Multiethnic Landscapes, Inclusive Identities, and Collective State Building
In small-scale societies, including territories of failed states and peripheries; regional landscapes are chaotic and rife with interpersonal violence, slaving, and social disorder, etc. Accordingly, organizing for collective defense and the management of common pool resources is vital for the survival of small communities occupying these zones. In such contexts, ethnic identities, constructed around concepts of blood, race, language, or locality, are important for achieving cooperation because they heighten trust that group members are willing to comply with the costs associated with collective action. Members "signal" their ethnicity and, thereby their commitment to costly moral values associated with cooperation by consuming ethnically appropriate material culture, speaking local dialects, and participating in community rituals. However, when such regions shift toward more centralized administration, multiethnic landscapes appear to pose impediments to achieving collective action at larger spatial scales. In such cases, larger more inclusive identifies are hypothesized to be an important ingredient in overcoming inter-community distrust and the unwillingness of individuals with local identities to collectively bare the costs of regional public goods and/or collective defense. In this paper, I consider this supposition using cross-cultural data, as well as the case of the Late pre-Hispanic State of Tlaxcallan, in central Mexico.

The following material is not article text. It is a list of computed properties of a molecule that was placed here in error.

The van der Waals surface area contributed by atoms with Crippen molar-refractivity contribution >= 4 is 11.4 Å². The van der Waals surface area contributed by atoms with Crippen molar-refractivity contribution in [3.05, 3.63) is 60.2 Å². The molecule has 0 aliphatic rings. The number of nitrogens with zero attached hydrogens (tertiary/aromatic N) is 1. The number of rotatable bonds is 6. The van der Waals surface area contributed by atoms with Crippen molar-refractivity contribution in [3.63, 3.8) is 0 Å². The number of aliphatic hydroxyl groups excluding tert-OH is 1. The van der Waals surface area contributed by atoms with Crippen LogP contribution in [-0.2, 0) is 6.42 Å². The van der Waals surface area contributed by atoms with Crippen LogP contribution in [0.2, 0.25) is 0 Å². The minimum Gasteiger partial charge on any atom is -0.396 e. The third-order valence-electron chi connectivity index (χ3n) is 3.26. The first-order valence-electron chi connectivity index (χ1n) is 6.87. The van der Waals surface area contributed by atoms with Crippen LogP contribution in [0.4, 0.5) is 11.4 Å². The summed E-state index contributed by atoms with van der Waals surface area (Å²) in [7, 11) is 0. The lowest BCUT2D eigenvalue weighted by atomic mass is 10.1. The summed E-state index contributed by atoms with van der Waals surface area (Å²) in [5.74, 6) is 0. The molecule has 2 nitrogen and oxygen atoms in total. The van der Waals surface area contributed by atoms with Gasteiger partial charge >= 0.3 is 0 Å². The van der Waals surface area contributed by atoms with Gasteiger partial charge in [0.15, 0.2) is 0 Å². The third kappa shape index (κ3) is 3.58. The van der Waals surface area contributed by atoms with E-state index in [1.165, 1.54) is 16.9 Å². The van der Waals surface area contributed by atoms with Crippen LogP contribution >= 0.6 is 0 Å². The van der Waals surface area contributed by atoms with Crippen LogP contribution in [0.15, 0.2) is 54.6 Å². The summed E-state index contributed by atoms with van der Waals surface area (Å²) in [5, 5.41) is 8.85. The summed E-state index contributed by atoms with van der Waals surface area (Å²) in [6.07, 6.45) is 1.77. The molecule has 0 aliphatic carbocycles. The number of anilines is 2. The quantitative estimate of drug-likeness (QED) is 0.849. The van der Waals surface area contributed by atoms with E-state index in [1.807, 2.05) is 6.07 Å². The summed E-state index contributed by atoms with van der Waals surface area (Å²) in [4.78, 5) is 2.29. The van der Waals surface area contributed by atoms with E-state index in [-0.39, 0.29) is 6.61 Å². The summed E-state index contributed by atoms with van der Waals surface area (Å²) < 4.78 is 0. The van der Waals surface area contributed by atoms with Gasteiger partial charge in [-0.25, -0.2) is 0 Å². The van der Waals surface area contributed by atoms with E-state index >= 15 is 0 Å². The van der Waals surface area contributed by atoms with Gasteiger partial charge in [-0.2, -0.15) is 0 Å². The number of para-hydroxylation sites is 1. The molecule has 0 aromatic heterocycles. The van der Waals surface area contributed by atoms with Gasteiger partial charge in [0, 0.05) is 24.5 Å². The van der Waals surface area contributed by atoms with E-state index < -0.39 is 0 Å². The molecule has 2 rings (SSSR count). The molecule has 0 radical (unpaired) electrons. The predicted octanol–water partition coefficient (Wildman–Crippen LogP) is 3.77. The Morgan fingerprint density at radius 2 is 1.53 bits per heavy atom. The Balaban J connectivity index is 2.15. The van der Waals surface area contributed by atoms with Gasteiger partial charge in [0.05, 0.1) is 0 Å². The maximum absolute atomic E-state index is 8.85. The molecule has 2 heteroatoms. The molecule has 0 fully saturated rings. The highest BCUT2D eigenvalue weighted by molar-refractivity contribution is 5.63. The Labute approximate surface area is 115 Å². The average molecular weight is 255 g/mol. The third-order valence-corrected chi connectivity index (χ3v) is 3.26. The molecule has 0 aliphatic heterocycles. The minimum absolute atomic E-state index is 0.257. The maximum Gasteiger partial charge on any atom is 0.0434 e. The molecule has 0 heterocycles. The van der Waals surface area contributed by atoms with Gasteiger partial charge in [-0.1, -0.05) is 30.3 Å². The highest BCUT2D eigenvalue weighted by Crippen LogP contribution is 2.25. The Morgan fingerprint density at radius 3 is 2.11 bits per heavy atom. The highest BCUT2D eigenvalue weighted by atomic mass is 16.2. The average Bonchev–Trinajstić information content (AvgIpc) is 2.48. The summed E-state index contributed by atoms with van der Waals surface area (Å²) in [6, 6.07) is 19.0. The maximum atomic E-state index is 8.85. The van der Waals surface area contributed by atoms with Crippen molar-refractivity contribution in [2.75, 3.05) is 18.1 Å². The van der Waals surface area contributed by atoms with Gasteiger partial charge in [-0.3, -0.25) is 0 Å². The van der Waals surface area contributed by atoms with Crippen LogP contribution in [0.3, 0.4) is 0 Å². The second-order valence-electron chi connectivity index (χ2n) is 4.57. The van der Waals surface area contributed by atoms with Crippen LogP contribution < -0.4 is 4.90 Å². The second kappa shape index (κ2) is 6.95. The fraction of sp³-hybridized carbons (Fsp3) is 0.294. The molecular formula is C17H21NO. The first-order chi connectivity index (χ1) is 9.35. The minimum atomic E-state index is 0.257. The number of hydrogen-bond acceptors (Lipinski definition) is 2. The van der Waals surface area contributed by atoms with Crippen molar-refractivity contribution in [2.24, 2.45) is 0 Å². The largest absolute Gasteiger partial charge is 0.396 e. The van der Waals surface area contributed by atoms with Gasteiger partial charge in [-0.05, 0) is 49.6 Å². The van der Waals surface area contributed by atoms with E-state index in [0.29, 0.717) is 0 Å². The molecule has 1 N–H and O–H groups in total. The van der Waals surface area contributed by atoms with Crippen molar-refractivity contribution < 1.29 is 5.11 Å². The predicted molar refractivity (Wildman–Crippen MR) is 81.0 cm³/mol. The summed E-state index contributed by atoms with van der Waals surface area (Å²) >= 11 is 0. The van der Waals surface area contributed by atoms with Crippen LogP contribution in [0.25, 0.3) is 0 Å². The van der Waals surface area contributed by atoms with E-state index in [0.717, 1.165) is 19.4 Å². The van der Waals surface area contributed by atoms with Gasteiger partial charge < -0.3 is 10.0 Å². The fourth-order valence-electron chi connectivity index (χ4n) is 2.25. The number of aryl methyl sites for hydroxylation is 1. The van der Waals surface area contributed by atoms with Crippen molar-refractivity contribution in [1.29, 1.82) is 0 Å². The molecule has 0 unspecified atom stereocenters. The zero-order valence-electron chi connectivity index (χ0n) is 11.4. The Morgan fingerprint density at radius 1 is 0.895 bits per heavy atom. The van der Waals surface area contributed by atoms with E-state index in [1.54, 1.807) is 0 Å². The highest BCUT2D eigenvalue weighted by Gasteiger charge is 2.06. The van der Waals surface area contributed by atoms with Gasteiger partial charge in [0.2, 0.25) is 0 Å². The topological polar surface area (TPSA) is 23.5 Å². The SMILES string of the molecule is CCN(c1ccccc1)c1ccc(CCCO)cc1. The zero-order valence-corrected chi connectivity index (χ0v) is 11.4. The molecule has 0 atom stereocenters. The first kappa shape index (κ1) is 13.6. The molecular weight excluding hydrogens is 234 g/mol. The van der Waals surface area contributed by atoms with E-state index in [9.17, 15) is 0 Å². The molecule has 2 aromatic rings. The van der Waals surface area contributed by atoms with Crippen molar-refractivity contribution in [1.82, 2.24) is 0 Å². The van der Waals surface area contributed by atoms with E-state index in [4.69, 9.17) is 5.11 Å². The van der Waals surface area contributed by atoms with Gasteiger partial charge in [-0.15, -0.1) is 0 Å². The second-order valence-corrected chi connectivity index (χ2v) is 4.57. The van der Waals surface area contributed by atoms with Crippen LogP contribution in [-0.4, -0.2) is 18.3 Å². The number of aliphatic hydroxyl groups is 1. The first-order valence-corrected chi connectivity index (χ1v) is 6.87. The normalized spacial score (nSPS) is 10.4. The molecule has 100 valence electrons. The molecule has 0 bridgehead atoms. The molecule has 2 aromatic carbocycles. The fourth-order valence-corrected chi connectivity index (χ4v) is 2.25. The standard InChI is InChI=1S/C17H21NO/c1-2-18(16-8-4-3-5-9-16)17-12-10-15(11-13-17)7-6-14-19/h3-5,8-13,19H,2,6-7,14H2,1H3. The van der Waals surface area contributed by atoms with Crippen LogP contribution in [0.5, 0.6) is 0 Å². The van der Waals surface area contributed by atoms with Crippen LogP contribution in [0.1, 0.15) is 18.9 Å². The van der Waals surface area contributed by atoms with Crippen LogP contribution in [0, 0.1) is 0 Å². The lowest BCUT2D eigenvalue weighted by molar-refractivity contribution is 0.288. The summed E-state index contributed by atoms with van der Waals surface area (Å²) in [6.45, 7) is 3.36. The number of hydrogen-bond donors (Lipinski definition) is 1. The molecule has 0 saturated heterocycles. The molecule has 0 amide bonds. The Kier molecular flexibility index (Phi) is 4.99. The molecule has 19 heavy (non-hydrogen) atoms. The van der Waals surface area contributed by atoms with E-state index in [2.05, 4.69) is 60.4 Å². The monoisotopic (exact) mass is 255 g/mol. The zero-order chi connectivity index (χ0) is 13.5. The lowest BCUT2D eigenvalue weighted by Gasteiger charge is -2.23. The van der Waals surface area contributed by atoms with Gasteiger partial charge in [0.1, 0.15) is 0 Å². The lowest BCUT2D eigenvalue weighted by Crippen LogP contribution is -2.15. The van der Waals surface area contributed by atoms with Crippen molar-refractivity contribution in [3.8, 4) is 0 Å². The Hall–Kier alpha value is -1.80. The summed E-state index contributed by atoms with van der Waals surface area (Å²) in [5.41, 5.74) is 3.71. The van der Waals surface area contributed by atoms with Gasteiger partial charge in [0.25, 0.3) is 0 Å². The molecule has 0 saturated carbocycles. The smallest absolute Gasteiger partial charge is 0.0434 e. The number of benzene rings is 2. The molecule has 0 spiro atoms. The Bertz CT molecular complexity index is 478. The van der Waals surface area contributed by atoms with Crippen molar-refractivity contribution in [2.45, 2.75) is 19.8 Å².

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Multiethnic Landscapes, Inclusive Identities, and Collective State Building. Lane Fargher, Richard Blanton. Presented at The 82nd Annual Meeting of the Society for American Archaeology, Washington, DC. 2018 ( tDAR id: 444532)
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Abstract Id(s): 20381